Olympics green build 'on track' say organisers

The Olympics Delivery Authority has said it is either meeting or exceeding all the sustainability targets laid down for the 2012 construction project.

ODA Chairman John Armitt visits the semi-mature trees that will planted in the Olympic Park

ODA Chairman John Armitt visits the semi-mature trees that will planted in the Olympic Park

In 2007, the ODA published a Sustainable Development Plan outlining how it would meet the commitment in its bid to be the greenest games to date.

It announced this week that the plan's goals are all in hand.

Minister for the Olympics Tessa Jowell said: "The London 2012 Games is an iconic project taking place at a time when the world is faced with the global challenges from climate change.

"That's why they must be more than just six weeks of sport, they must also provide a blueprint for sustainable working and living.

"Whether it's using rail and water routes to get materials on to the Olympic Park, building an Energy Centre to provide low-carbon power or designing park venues to be as energy efficient as possible, sustainability has been embedded in the planning, staging and legacy of London 2012 from the outset."

ODA Chairman John Armitt said: "Sustainability is at the heart of our plans and what we have tasked our contractors to achieve is unprecedented for a project of this size and scale.

"Our targets include reusing and recycling 90% of waste, delivering over half the materials needed by sustainable transport, using natural remediation methods to clean soil, barges to take away segregated waste through newly-dredged waterways and only legal and sustainable timber sourced through a supplier panel.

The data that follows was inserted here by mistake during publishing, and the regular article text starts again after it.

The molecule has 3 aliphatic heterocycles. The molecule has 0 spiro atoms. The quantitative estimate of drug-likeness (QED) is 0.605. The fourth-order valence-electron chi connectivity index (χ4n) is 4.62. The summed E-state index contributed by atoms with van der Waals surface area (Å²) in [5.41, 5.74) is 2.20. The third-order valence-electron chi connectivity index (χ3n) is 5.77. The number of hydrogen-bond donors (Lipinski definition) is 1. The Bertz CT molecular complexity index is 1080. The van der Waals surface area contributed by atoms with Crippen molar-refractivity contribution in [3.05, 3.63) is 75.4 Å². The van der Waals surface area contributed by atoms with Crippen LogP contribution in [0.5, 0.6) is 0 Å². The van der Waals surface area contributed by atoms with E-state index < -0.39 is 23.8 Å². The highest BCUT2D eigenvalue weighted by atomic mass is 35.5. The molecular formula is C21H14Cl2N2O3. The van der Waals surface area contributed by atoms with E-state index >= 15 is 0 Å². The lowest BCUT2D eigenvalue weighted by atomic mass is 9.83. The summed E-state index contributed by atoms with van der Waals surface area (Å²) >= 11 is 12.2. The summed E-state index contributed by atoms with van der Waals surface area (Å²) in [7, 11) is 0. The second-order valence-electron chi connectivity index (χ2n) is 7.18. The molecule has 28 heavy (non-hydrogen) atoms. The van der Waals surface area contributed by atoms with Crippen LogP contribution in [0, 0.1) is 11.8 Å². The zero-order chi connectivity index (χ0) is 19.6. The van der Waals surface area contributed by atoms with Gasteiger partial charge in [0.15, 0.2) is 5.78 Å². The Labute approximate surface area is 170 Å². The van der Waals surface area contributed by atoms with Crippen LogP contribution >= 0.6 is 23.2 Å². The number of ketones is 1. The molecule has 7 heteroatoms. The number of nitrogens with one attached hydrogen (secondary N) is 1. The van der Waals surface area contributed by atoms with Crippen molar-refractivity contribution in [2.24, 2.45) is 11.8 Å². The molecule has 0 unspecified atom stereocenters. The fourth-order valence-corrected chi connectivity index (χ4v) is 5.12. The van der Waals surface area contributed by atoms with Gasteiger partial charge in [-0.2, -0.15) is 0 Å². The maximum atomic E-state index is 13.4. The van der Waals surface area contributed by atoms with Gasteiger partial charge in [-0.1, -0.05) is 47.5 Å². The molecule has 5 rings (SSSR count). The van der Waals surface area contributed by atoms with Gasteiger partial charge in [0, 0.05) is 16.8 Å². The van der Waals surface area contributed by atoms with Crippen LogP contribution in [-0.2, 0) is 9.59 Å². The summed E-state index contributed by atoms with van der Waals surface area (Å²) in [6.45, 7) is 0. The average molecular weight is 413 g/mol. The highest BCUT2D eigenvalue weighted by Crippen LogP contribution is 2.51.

"We wanted to lift the bar for the industry and set new sustainability standards and our contractors and suppliers have more than risen to the challenge. We hope that this project becomes a beacon for the planning, design and delivery of future large-scale projects."

Despite the green credentials the games are expected to generate an additional two million tonnes of carbon dioxide - but this, the ODA argues, is considerably less than the 3.4 million tonnes that would have been released without carbon abatement measures in place.

The sustainability plan covers issues such as low-impact venues, both in use and during construction, green transport and waste and recycling.

Sam Bond


building materials


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